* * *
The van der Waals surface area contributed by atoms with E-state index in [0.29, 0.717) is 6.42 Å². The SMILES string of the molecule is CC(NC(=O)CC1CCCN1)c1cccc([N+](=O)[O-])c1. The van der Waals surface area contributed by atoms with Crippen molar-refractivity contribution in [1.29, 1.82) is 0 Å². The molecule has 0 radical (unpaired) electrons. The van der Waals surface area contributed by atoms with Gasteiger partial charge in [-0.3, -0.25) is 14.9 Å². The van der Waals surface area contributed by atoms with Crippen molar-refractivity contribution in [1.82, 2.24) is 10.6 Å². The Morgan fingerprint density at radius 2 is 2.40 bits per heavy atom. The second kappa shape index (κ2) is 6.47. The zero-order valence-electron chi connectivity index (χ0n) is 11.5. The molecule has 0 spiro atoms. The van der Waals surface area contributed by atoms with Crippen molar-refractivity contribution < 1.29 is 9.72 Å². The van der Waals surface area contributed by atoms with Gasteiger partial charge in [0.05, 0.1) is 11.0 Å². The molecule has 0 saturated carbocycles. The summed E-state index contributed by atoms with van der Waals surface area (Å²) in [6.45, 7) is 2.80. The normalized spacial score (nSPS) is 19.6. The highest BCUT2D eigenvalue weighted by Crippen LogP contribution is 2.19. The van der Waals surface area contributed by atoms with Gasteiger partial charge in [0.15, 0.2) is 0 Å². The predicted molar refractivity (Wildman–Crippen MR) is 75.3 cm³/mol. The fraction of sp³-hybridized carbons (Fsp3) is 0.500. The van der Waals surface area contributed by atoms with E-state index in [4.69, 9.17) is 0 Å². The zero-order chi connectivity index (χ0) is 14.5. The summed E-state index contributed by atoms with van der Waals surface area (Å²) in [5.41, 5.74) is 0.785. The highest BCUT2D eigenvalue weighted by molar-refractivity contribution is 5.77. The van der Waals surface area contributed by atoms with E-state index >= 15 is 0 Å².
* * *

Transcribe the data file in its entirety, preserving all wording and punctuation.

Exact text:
The van der Waals surface area contributed by atoms with E-state index in [0.29, 0.717) is 6.42 Å². The SMILES string of the molecule is CC(NC(=O)CC1CCCN1)c1cccc([N+](=O)[O-])c1. The van der Waals surface area contributed by atoms with Crippen molar-refractivity contribution in [1.29, 1.82) is 0 Å². The molecule has 0 radical (unpaired) electrons. The van der Waals surface area contributed by atoms with Gasteiger partial charge in [-0.3, -0.25) is 14.9 Å². The van der Waals surface area contributed by atoms with Crippen molar-refractivity contribution in [1.82, 2.24) is 10.6 Å². The Morgan fingerprint density at radius 2 is 2.40 bits per heavy atom. The second kappa shape index (κ2) is 6.47. The zero-order valence-electron chi connectivity index (χ0n) is 11.5. The molecule has 0 spiro atoms. The van der Waals surface area contributed by atoms with Crippen molar-refractivity contribution < 1.29 is 9.72 Å². The van der Waals surface area contributed by atoms with Gasteiger partial charge in [0.05, 0.1) is 11.0 Å². The molecule has 0 saturated carbocycles. The summed E-state index contributed by atoms with van der Waals surface area (Å²) in [6.45, 7) is 2.80. The normalized spacial score (nSPS) is 19.6. The highest BCUT2D eigenvalue weighted by Crippen LogP contribution is 2.19. The van der Waals surface area contributed by atoms with Gasteiger partial charge in [0.15, 0.2) is 0 Å². The predicted molar refractivity (Wildman–Crippen MR) is 75.3 cm³/mol. The fraction of sp³-hybridized carbons (Fsp3) is 0.500. The van der Waals surface area contributed by atoms with E-state index in [4.69, 9.17) is 0 Å². The zero-order chi connectivity index (χ0) is 14.5. The summed E-state index contributed by atoms with van der Waals surface area (Å²) in [5.41, 5.74) is 0.785. The highest BCUT2D eigenvalue weighted by molar-refractivity contribution is 5.77. The van der Waals surface area contributed by atoms with E-state index >= 15 is 0 Å².